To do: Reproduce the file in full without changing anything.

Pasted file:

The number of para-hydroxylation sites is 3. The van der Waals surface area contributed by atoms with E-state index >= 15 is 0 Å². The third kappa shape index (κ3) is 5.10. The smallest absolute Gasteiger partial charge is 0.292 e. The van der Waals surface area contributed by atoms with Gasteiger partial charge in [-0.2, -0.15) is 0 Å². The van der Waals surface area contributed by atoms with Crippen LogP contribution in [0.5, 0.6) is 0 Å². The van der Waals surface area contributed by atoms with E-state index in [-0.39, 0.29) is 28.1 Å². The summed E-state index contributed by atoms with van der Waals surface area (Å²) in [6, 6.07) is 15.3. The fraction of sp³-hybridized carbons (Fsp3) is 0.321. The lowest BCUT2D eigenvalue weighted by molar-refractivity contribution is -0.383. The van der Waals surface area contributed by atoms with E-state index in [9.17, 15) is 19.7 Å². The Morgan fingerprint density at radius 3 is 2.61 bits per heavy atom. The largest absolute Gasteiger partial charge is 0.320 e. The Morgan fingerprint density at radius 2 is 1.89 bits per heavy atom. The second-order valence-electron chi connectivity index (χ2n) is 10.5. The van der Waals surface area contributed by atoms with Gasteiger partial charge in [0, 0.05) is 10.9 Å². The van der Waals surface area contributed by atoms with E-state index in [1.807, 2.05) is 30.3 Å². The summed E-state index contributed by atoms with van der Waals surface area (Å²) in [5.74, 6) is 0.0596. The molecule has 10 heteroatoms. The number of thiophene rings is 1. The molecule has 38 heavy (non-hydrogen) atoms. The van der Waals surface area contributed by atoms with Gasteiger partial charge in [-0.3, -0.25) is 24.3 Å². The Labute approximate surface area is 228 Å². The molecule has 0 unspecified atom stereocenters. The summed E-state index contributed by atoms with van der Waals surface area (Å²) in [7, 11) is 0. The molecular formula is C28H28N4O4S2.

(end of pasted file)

The number of para-hydroxylation sites is 3. The van der Waals surface area contributed by atoms with E-state index >= 15 is 0 Å². The third kappa shape index (κ3) is 5.10. The smallest absolute Gasteiger partial charge is 0.292 e. The van der Waals surface area contributed by atoms with Gasteiger partial charge in [-0.2, -0.15) is 0 Å². The van der Waals surface area contributed by atoms with Crippen LogP contribution in [0.5, 0.6) is 0 Å². The van der Waals surface area contributed by atoms with E-state index in [-0.39, 0.29) is 28.1 Å². The summed E-state index contributed by atoms with van der Waals surface area (Å²) in [6, 6.07) is 15.3. The fraction of sp³-hybridized carbons (Fsp3) is 0.321. The lowest BCUT2D eigenvalue weighted by molar-refractivity contribution is -0.383. The van der Waals surface area contributed by atoms with E-state index in [9.17, 15) is 19.7 Å². The Morgan fingerprint density at radius 3 is 2.61 bits per heavy atom. The largest absolute Gasteiger partial charge is 0.320 e. The Morgan fingerprint density at radius 2 is 1.89 bits per heavy atom. The second-order valence-electron chi connectivity index (χ2n) is 10.5. The van der Waals surface area contributed by atoms with Gasteiger partial charge in [0, 0.05) is 10.9 Å². The van der Waals surface area contributed by atoms with E-state index in [1.807, 2.05) is 30.3 Å². The summed E-state index contributed by atoms with van der Waals surface area (Å²) in [5.74, 6) is 0.0596. The molecule has 10 heteroatoms. The number of thiophene rings is 1. The molecule has 38 heavy (non-hydrogen) atoms. The van der Waals surface area contributed by atoms with Gasteiger partial charge in [-0.3, -0.25) is 24.3 Å². The Labute approximate surface area is 228 Å². The molecule has 0 unspecified atom stereocenters. The summed E-state index contributed by atoms with van der Waals surface area (Å²) in [7, 11) is 0. The molecular formula is C28H28N4O4S2.